Military prosecutors have reached into a section of military law seldom used since World War II in the to charge Army Sgt. Bowe Bergdahl, the soldier held prisoner for years by the Taliban after leaving his post in Afghanistan, with desertion and misbehavior before the enemy, a rare offense that carries a stiff penalty, the AP reports.
"I've never seen it charged," Walter Huffman, a retired major general who served as the Army's top lawyer, said of the misbehavior charge. "It's not something you find in common everyday practice in the military."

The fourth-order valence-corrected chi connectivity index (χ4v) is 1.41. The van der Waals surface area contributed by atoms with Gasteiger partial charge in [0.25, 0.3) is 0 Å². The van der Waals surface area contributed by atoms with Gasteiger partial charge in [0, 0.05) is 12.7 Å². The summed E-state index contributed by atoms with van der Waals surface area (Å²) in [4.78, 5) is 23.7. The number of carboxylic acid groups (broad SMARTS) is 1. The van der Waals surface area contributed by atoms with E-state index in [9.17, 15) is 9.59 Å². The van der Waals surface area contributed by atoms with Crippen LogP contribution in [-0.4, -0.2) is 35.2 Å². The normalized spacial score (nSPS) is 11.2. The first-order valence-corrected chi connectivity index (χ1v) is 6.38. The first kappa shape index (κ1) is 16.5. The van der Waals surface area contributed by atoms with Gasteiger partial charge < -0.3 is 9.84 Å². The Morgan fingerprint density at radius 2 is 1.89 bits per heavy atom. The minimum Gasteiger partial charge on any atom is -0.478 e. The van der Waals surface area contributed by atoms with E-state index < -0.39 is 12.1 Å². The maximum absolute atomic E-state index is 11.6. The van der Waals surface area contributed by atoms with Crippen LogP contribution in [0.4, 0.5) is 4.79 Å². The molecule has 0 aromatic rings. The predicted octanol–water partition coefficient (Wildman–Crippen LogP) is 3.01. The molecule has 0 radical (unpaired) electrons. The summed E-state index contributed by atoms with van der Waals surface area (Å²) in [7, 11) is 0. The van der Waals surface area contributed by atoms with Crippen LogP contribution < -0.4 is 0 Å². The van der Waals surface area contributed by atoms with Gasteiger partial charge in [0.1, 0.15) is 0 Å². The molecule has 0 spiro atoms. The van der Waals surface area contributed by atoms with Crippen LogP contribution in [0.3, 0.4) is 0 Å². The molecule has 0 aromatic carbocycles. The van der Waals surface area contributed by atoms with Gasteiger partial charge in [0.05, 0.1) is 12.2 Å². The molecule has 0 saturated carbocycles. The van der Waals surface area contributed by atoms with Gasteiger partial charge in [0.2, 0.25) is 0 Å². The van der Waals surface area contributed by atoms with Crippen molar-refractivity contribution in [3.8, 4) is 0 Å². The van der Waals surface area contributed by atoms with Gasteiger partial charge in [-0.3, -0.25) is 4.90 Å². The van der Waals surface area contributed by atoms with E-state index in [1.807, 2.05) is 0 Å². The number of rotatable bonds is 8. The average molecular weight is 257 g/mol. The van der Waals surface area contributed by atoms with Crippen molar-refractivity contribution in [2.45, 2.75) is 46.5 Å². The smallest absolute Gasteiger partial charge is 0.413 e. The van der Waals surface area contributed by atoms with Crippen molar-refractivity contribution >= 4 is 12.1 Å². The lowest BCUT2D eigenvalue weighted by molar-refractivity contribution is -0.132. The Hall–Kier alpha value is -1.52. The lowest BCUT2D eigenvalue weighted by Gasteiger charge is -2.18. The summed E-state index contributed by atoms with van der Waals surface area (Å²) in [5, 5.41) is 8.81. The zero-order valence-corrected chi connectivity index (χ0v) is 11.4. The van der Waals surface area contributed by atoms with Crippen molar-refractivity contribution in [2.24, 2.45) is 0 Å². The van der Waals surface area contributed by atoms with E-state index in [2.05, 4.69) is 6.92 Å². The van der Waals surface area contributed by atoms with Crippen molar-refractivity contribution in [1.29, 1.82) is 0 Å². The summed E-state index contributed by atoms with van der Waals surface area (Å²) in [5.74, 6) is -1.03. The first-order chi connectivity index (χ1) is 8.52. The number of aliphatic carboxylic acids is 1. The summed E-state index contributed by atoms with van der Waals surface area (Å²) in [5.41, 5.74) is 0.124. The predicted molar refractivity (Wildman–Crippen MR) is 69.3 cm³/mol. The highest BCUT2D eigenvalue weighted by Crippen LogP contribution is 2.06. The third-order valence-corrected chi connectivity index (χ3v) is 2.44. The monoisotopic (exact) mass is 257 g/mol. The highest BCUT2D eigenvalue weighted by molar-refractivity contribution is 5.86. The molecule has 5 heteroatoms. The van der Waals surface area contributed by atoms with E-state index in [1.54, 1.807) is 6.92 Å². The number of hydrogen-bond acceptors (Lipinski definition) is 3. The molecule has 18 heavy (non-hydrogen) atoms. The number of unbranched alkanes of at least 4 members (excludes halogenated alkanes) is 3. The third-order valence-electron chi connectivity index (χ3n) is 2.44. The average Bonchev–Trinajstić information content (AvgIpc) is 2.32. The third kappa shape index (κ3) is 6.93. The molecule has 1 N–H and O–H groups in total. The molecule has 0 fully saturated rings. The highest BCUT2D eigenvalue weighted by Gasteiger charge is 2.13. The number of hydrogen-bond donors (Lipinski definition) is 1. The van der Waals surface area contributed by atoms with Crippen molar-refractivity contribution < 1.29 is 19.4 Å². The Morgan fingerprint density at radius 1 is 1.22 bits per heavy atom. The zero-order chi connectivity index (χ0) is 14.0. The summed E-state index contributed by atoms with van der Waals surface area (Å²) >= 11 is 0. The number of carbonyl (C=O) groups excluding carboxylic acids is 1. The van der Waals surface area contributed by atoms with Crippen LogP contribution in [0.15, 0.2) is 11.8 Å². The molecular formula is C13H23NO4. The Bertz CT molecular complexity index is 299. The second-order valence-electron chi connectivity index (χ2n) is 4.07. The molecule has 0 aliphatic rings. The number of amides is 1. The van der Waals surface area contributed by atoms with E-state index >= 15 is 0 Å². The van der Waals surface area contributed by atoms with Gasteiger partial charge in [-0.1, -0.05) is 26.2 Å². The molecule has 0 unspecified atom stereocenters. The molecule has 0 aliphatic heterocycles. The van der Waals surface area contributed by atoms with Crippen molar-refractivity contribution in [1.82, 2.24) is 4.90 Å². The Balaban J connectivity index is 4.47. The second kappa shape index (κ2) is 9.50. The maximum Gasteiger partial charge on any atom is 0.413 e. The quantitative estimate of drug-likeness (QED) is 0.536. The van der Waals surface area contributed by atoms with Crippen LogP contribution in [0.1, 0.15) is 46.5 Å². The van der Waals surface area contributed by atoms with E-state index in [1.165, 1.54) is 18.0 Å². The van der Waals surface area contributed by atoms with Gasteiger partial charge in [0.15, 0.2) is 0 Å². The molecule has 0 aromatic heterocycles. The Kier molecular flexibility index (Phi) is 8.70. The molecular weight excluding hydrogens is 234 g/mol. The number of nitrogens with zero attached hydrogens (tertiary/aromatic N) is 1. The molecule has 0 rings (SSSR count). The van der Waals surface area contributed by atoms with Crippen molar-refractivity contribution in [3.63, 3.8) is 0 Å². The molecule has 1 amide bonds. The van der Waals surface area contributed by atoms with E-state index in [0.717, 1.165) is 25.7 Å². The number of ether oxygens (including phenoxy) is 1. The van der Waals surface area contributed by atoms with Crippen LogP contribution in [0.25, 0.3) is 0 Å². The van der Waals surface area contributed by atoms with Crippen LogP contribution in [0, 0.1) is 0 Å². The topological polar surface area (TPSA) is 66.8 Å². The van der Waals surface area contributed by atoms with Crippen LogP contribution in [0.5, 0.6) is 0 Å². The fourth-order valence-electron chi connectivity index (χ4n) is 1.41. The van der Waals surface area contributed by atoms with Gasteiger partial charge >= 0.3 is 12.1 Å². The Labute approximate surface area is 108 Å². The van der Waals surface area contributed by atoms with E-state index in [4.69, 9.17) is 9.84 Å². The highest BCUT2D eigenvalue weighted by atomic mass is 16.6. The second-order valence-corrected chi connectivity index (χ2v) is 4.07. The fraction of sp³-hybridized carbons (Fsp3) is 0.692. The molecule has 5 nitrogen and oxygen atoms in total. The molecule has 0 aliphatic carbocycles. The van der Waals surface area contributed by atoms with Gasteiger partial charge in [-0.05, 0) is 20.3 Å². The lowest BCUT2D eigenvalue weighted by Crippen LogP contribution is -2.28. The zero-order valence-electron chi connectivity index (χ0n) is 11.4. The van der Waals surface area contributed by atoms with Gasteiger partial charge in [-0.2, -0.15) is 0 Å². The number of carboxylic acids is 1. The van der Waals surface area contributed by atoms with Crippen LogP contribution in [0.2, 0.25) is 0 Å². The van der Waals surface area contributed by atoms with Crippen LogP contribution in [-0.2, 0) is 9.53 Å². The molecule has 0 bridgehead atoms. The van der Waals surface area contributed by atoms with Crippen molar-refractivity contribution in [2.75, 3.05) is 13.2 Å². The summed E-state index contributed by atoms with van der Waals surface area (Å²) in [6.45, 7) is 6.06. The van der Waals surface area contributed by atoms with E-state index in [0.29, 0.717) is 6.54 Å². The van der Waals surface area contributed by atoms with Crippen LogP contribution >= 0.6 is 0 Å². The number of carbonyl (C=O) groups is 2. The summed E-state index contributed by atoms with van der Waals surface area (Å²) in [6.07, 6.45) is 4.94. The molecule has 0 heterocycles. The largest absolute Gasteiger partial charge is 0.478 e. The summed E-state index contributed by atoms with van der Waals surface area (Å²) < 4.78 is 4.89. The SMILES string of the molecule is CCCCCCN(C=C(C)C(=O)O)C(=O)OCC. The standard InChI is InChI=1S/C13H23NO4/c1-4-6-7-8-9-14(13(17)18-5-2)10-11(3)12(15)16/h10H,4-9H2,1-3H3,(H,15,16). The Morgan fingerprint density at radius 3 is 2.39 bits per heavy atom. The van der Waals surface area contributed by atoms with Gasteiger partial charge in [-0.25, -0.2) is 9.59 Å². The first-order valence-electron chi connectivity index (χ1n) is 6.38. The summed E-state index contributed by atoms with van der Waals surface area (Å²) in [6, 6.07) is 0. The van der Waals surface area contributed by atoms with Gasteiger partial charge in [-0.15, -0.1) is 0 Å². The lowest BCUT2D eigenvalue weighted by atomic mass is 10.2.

Bergdahl could face a life sentence if convicted of the charge, which accuses him of endangering fellow soldiers when he "left without authority; and wrongfully caused search and recovery operations." Huffman and others say the misbehavior charge allows authorities to allege that Bergdahl not only left his unit with one less soldier, but that his deliberate action put soldiers who searched for him in harm's way. The Pentagon has said there is no evidence anyone died searching for Bergdahl, who is from Hailey, Idaho. The AP has a full report here.